The RCCS took up a quickly organized New Year’s Day ride leaving from Sulpher, IN. The only ones to show up were the usual suspects, meaning Dave and I. Typical. Everyone else who didn’t show missed quite a time out in rural country with mixed-terrain aplenty and cold enough temps to prove you fortitude.
Our route left from Sulpher, IN and headed down the IN66 hill that had been our nemesis on other occasions. Speaking of downhill, the most cogent piece of information to start the day were the temps. Aside the significant climbing and gravel, the tenor of the day was ruled by our starting temp of 17F, although the sunshine helped the psychology a bit. That starting descent already had Dave’s fingers quite cold at the bottom, so an extra pair of gloves were on and away we went up Old Union Church Rd., which gave us a warm-up of 1.5m of climbing with a high grade of 15%. Steep gradients would be another theme of the day. In hindsight, this climb was one of the toughest.
From here we took a left onto King Rd. and found our first gravel of the day. I made the appropriate decision to put a 1.95″ tire on the front of my LHT and that proved an excellent choice for such texture. After a quick stop to adjust a front brake, we turned onto one of my favorite roads of the day, Eaton Rd., a bottomland gravel road that had a very remote feel to it. We spent a good time here discussing the merits of Surly LongHaulTruckers in general, me exhorting Dave to try one out.
We crossed IN62 and I-64 and made our way up the gentle uphill of Eckert Rd. until we arrived at another half-mile climb with a high gradient of 18%. Whew! At the top we were honored with an outstanding view
northward on the IN and Hoosier Nat’l Forest countryside. Wanting more gravel, we found it on our left turn onto Hatfield Rd.
After a dicey, steep descent on Hatfield Rd., we passed by the access road for Hemlock Cliffs. We saw a young couple exiting the road in their Subaru and I wondered if they had camped, but the map shows no such official access. After some lumpy riding that almost appeared to be ridge riding- and no savage climbing- we quickly dropped a perilous descent into Mifflin. We can make much fuss about climbing gradients, but his downhill brought a max 19%, and this on gravel. I have a feeling we were both white-knuckling it here. Once through Mifflin, we took the turn up Trestle Rd. with one listed portion of 16.9% and it allowed us to pass by Yellowbirch Ravine Nature Preserve, although the N.P. has no facilities. From there we used our only busy road of the day- IN64- towards English. We turned off onto Tunnel Hill Rd. where we found more gravel , more climbing and Sycamore Springs. A little googling found that this is a privately-owned campground and outdoor park with a little bit of everything, all with a “family feel”. It might be worth a daytrip to see what it’s about, especially if you take grandma.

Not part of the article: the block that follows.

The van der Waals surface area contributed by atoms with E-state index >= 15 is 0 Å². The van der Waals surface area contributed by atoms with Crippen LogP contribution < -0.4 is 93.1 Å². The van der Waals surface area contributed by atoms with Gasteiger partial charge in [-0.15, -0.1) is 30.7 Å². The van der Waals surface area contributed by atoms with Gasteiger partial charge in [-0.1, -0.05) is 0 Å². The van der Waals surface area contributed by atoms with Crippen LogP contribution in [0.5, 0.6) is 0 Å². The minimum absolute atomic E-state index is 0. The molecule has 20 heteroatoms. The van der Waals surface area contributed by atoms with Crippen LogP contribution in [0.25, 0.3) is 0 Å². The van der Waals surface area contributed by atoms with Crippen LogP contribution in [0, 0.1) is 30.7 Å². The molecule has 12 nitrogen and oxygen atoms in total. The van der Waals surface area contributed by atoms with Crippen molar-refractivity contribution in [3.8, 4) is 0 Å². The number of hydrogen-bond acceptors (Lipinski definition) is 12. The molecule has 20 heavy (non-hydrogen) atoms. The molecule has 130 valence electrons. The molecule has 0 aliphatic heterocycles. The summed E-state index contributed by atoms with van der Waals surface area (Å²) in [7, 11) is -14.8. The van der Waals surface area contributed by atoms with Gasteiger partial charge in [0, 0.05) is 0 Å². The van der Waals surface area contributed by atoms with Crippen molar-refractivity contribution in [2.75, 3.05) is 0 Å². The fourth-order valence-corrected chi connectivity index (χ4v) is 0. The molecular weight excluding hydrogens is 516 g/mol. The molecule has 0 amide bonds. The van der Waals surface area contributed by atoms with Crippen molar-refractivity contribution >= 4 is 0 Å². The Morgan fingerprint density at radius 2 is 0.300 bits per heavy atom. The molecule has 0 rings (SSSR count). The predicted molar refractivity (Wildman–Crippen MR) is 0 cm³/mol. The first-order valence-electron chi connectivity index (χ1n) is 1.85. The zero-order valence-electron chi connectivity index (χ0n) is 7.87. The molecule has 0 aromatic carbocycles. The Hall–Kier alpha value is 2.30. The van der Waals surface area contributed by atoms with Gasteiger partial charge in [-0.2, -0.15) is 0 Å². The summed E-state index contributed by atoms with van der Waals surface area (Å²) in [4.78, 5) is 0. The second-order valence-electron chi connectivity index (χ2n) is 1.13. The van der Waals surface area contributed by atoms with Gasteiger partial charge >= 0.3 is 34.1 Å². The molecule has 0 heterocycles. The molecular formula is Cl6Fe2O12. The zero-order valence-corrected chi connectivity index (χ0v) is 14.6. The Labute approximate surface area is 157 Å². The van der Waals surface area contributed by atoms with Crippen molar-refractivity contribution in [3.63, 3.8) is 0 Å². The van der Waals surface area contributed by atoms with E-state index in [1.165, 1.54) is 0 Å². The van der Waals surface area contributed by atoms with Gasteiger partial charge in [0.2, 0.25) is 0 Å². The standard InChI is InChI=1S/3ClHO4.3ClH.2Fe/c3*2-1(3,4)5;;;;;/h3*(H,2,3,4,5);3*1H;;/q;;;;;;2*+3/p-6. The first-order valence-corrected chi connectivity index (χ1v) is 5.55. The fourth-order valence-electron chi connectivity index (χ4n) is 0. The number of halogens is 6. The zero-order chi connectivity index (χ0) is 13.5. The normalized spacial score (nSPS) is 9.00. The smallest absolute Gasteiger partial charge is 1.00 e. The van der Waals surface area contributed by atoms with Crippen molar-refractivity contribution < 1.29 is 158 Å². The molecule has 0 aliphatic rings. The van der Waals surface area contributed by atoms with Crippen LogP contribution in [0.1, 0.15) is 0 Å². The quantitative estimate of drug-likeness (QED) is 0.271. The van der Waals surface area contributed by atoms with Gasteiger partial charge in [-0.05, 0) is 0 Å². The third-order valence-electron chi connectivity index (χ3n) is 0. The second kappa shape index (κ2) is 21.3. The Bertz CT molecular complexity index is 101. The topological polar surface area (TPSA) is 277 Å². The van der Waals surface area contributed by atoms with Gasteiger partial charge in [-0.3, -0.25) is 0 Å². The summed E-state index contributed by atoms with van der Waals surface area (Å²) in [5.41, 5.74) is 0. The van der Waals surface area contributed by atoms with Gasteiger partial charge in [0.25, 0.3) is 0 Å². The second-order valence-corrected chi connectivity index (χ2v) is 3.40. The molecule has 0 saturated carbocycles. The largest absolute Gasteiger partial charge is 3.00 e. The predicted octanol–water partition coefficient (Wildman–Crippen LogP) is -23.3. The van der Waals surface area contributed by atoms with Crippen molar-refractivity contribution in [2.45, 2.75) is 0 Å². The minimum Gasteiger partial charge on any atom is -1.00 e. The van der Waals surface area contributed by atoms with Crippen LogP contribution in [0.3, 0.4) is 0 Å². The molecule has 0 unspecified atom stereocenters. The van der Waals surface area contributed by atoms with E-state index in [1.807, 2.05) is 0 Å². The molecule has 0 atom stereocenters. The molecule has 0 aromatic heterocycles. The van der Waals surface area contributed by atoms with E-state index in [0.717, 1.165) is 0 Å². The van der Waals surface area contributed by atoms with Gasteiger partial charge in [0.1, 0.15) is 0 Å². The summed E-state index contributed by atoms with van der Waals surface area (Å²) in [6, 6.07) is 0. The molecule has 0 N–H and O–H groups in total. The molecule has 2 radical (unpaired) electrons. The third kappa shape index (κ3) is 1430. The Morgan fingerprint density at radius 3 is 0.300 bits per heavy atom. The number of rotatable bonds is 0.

English brought us our lunch stop, although our well-laid plans went awry here. I called ahead on New Years Eve to ensure that Big Al’s Pizzeria would be open. Once we climbed the 10% climbed into English, we found that Big Al’s was closed up. No good! We ended up eating deli sandwiches from the JC’s across the road, but that was by far the biggest failure of the day. When we left, we noticed a big 4×4 parked in front of Big Al’s and the ‘open’ sign was lit. Oh well, too bad for us. We descended back into English and made our way south towards our return destination. An interesting note about English is that the entire town was moved from the creek valley up onto the hill in 1990, making it the 2nd largest move in the U.S. I was really hungry coming and cold going, so I didn’t take any pics of this bizarre place.
From the almost high point of the day we dived down onto S. Magnolia Rd, for me my fav road of the day. It had a nice mix of gravel, rough pavement, steep pitches (13% at one point), and scenery. Hopefully the pics below show it to be a really, really nice ride.
If S.Magnolia was a highlight, then our turn onto Riddle Rd. was not. We were tired and cold, the roads were poorly marked and Riddle Rd. was strewn with crappy houses and high traffic (relative to what we had experienced earlier). We were glad to find Camp Jerry Rd. near our return into Sulpher. Camp Jerry Rd. included a very long gravel descent (2m total) into the creek valley and to our final challenge of the day, the ascent of Camp Jerry. I had seen the %gradients while planning the route but didn’t know to expect. Ridewithgps claims portions of 24%, with a top of 28.5% in the switchback. I had personally never done such a steep climb, but up it we went. I won’t speak for my ride partner, but I made it up with one stop near the top to suck in enough oxygen so as to not collapse right in the middle of the road. It was breathtakingly steep and I would begin to try it without my LHT mtbike gearing.
We made it, though, and cruised into Sulpher with 40 slow miles under out belts. The temp when we finished was 21F and it felt every bit that. The only thing that disappointed us was the variety of roads that weren’t quite gravel, but not quite pavement. Most of the route was a mix of gravel, pavement and chipseal. At the end, I decided on a new designation: paved, sorta paved, and gravel. Many of the roads were sorta paved, and I was glad to have fat rubber underneath. For those who missed it, you missed something special, a great way to start 2010.